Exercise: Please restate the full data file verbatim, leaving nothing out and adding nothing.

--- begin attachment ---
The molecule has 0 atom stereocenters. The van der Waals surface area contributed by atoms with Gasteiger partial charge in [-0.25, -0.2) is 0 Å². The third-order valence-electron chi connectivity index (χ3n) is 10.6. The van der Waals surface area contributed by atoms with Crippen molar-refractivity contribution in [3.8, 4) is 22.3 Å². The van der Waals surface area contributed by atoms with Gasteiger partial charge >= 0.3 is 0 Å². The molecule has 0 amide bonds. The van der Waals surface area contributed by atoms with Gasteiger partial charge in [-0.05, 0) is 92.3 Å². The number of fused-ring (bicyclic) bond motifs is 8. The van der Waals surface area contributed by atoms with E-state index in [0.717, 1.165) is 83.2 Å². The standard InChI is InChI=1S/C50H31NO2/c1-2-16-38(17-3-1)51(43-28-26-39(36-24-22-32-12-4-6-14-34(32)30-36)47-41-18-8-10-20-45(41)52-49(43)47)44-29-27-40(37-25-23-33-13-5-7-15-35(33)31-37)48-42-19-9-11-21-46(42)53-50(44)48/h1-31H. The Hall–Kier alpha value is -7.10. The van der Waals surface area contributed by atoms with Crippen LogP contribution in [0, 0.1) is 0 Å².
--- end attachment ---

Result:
The molecule has 0 atom stereocenters. The van der Waals surface area contributed by atoms with Gasteiger partial charge in [-0.25, -0.2) is 0 Å². The third-order valence-electron chi connectivity index (χ3n) is 10.6. The van der Waals surface area contributed by atoms with Crippen molar-refractivity contribution in [3.8, 4) is 22.3 Å². The van der Waals surface area contributed by atoms with Gasteiger partial charge >= 0.3 is 0 Å². The molecule has 0 amide bonds. The van der Waals surface area contributed by atoms with Gasteiger partial charge in [-0.05, 0) is 92.3 Å². The number of fused-ring (bicyclic) bond motifs is 8. The van der Waals surface area contributed by atoms with E-state index in [0.717, 1.165) is 83.2 Å². The standard InChI is InChI=1S/C50H31NO2/c1-2-16-38(17-3-1)51(43-28-26-39(36-24-22-32-12-4-6-14-34(32)30-36)47-41-18-8-10-20-45(41)52-49(43)47)44-29-27-40(37-25-23-33-13-5-7-15-35(33)31-37)48-42-19-9-11-21-46(42)53-50(44)48/h1-31H. The Hall–Kier alpha value is -7.10. The van der Waals surface area contributed by atoms with Crippen LogP contribution in [0, 0.1) is 0 Å².